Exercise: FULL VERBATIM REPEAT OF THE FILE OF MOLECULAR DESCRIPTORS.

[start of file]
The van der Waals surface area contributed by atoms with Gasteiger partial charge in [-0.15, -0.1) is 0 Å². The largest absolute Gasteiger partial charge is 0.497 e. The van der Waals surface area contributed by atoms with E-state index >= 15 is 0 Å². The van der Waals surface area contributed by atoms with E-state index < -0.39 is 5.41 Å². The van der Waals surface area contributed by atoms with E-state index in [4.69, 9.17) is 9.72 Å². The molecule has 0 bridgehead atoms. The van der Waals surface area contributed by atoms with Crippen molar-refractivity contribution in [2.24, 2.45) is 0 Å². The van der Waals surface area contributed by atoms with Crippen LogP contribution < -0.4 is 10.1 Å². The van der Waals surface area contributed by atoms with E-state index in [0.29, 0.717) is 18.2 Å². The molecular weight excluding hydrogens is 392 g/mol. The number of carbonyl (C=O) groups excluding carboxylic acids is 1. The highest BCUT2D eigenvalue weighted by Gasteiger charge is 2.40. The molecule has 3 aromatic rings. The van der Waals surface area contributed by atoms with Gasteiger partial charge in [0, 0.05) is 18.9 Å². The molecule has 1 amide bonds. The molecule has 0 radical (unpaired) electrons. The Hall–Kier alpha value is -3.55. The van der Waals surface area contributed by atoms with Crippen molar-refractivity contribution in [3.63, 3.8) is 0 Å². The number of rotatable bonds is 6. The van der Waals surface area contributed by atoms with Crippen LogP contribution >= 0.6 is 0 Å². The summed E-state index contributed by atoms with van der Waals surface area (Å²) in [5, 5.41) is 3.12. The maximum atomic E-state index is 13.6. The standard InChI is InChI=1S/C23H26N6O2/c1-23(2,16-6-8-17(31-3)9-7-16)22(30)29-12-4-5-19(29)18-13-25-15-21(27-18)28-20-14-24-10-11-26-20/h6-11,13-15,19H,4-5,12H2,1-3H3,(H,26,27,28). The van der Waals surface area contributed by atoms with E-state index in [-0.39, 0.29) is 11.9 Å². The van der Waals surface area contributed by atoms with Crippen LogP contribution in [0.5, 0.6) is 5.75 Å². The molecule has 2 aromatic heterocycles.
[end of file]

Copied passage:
The van der Waals surface area contributed by atoms with Gasteiger partial charge in [-0.15, -0.1) is 0 Å². The largest absolute Gasteiger partial charge is 0.497 e. The van der Waals surface area contributed by atoms with E-state index >= 15 is 0 Å². The van der Waals surface area contributed by atoms with E-state index < -0.39 is 5.41 Å². The van der Waals surface area contributed by atoms with E-state index in [4.69, 9.17) is 9.72 Å². The molecule has 0 bridgehead atoms. The van der Waals surface area contributed by atoms with Crippen molar-refractivity contribution in [2.24, 2.45) is 0 Å². The van der Waals surface area contributed by atoms with Crippen LogP contribution < -0.4 is 10.1 Å². The van der Waals surface area contributed by atoms with E-state index in [0.29, 0.717) is 18.2 Å². The molecular weight excluding hydrogens is 392 g/mol. The number of carbonyl (C=O) groups excluding carboxylic acids is 1. The highest BCUT2D eigenvalue weighted by Gasteiger charge is 2.40. The molecule has 3 aromatic rings. The van der Waals surface area contributed by atoms with Gasteiger partial charge in [0, 0.05) is 18.9 Å². The molecule has 1 amide bonds. The molecule has 0 radical (unpaired) electrons. The Hall–Kier alpha value is -3.55. The van der Waals surface area contributed by atoms with Crippen molar-refractivity contribution in [3.63, 3.8) is 0 Å². The number of rotatable bonds is 6. The van der Waals surface area contributed by atoms with Crippen LogP contribution >= 0.6 is 0 Å². The summed E-state index contributed by atoms with van der Waals surface area (Å²) in [5, 5.41) is 3.12. The maximum atomic E-state index is 13.6. The standard InChI is InChI=1S/C23H26N6O2/c1-23(2,16-6-8-17(31-3)9-7-16)22(30)29-12-4-5-19(29)18-13-25-15-21(27-18)28-20-14-24-10-11-26-20/h6-11,13-15,19H,4-5,12H2,1-3H3,(H,26,27,28). The van der Waals surface area contributed by atoms with E-state index in [-0.39, 0.29) is 11.9 Å². The van der Waals surface area contributed by atoms with Crippen LogP contribution in [0.5, 0.6) is 5.75 Å². The molecule has 2 aromatic heterocycles.